Human-machine cooperation in healthcare

People are increasingly interacting with intelligent technology, as the real and digital worlds become intertwined. An EU-funded project is working to bring new forms of human-machine collaboration into real-life educational settings for healthcare providers that will benefit students, trainers and patients.

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Countries
Countries
  Algeria
  Argentina
  Australia
  Austria
  Bangladesh
  Belarus
  Belgium
  Benin
  Bolivia
  Bosnia and Herzegovina
  Brazil
  Bulgaria
  Burkina Faso
  Cambodia
  Cameroon
  Canada
  Cape Verde
  Chile
  China
  Colombia
  Costa Rica
  Croatia
  Cyprus
  Czechia
  Denmark
  Ecuador
  Egypt
  Estonia
  Ethiopia
  Faroe Islands
  Finland
  France
  French Polynesia
  Georgia


 

Published: 23 January 2019  
Related theme(s) and subtheme(s)
Health & life sciencesHealth systems & management  |  Public health
Information societyInformation technology
Innovation
Research policyHorizon 2020
Countries involved in the project described in the article
Germany  |  United Kingdom
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Human-machine cooperation in healthcare

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© zapp2photo #170499375 2019, source:stock.adobe.com

People and machines can complement each other’s specific skills and capabilities to achieve goals neither could accomplish alone. Scientists in a number of fields are developing hybrid systems that will enable people and machines to work together more efficiently.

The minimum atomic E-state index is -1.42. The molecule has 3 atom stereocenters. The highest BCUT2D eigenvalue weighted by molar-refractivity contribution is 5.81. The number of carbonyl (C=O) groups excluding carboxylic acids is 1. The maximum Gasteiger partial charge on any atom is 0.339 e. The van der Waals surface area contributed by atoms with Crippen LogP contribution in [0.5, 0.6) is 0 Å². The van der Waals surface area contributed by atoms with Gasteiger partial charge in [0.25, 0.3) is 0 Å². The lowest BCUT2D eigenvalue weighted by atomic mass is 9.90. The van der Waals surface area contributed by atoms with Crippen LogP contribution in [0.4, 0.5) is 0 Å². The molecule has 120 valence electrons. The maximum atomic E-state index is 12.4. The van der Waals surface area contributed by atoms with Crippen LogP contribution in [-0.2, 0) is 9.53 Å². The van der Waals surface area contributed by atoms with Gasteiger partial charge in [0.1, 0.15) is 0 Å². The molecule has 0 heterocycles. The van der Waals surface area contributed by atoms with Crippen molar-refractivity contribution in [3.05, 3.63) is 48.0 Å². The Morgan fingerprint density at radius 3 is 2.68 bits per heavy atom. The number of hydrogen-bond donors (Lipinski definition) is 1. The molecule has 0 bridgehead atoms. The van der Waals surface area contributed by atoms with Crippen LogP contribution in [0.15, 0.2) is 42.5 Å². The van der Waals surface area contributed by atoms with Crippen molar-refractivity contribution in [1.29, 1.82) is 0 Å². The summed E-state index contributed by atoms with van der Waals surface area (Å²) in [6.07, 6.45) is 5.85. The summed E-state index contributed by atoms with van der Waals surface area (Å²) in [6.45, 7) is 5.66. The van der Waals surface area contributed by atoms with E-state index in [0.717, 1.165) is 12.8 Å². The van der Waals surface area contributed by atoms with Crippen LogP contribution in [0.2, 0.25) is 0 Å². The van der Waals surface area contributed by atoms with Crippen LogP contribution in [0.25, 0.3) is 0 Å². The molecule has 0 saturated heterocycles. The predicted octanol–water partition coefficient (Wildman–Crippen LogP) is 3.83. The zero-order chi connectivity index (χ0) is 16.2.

The aim of the EU-funded SMARTNURSE project is to identify for further development technologies enabling human-computer cooperation that can be used in educational settings. The project builds on trials already carried out in nurse-training scenarios.

In one such trial, carried out by a European university, student nurses wore a 'smart assistant' featuring a head-mounted display during the simulated resuscitation of a non-responsive patient.

This wearable smart assistant provided a range of information, on demand, via the display, including suggestions about how to proceed, instant answers to a variety of medical questions, and information about hospital regulations. The headset can also assess the performance of specific activities, such as chest compression, providing feedback in real time.

Complex and subtle actions

Other research under SMARTNURSE has demonstrated the use of a sensor-equipped 'smart watch'. The device documents patient-care activities and provides training in cardiopulmonary resuscitation. This work demonstrated that even a single sensor node worn on a nurse's wrist can recognise and assess complex and sometimes subtle actions.

SMARTNURSE researchers are determining whether some elements from these and similar trials might be suitable for transference into real-life educational practices. Of particular interest are technical, regulatory, financial and social issues linked to the use of such systems in nursing schools.

The project has already generated significant interest within the healthcare community. The project team believes sensor-based activity recognition combined with novel interaction techniques can benefit students, trainers and, ultimately, patients. .

Project details

  • Project acronym: SMARTNURSE
  • Participants: Germany (Coordinator), United Kingdom
  • Project N°: 754554
  • Total costs: € 100 000
  • EU contribution: € 100 000
  • Duration: May 2017 to October 2018

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